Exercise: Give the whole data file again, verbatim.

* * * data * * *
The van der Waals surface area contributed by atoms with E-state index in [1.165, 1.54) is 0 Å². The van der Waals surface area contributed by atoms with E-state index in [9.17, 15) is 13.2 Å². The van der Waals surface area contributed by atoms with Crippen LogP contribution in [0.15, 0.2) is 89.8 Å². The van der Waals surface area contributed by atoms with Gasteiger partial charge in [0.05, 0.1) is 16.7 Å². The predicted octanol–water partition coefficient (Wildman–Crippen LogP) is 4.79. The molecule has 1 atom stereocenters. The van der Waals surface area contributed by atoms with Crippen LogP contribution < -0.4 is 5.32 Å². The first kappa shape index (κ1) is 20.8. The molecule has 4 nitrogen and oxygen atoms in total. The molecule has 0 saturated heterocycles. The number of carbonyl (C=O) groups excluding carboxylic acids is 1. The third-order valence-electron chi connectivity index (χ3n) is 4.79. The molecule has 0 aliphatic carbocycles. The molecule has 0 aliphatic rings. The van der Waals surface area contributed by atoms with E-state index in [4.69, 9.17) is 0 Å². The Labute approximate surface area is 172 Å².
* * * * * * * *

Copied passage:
The van der Waals surface area contributed by atoms with E-state index in [1.165, 1.54) is 0 Å². The van der Waals surface area contributed by atoms with E-state index in [9.17, 15) is 13.2 Å². The van der Waals surface area contributed by atoms with Crippen LogP contribution in [0.15, 0.2) is 89.8 Å². The van der Waals surface area contributed by atoms with Gasteiger partial charge in [0.05, 0.1) is 16.7 Å². The predicted octanol–water partition coefficient (Wildman–Crippen LogP) is 4.79. The molecule has 1 atom stereocenters. The van der Waals surface area contributed by atoms with Crippen LogP contribution < -0.4 is 5.32 Å². The first kappa shape index (κ1) is 20.8. The molecule has 4 nitrogen and oxygen atoms in total. The molecule has 0 saturated heterocycles. The number of carbonyl (C=O) groups excluding carboxylic acids is 1. The third-order valence-electron chi connectivity index (χ3n) is 4.79. The molecule has 0 aliphatic carbocycles. The molecule has 0 aliphatic rings. The van der Waals surface area contributed by atoms with E-state index in [4.69, 9.17) is 0 Å². The Labute approximate surface area is 172 Å².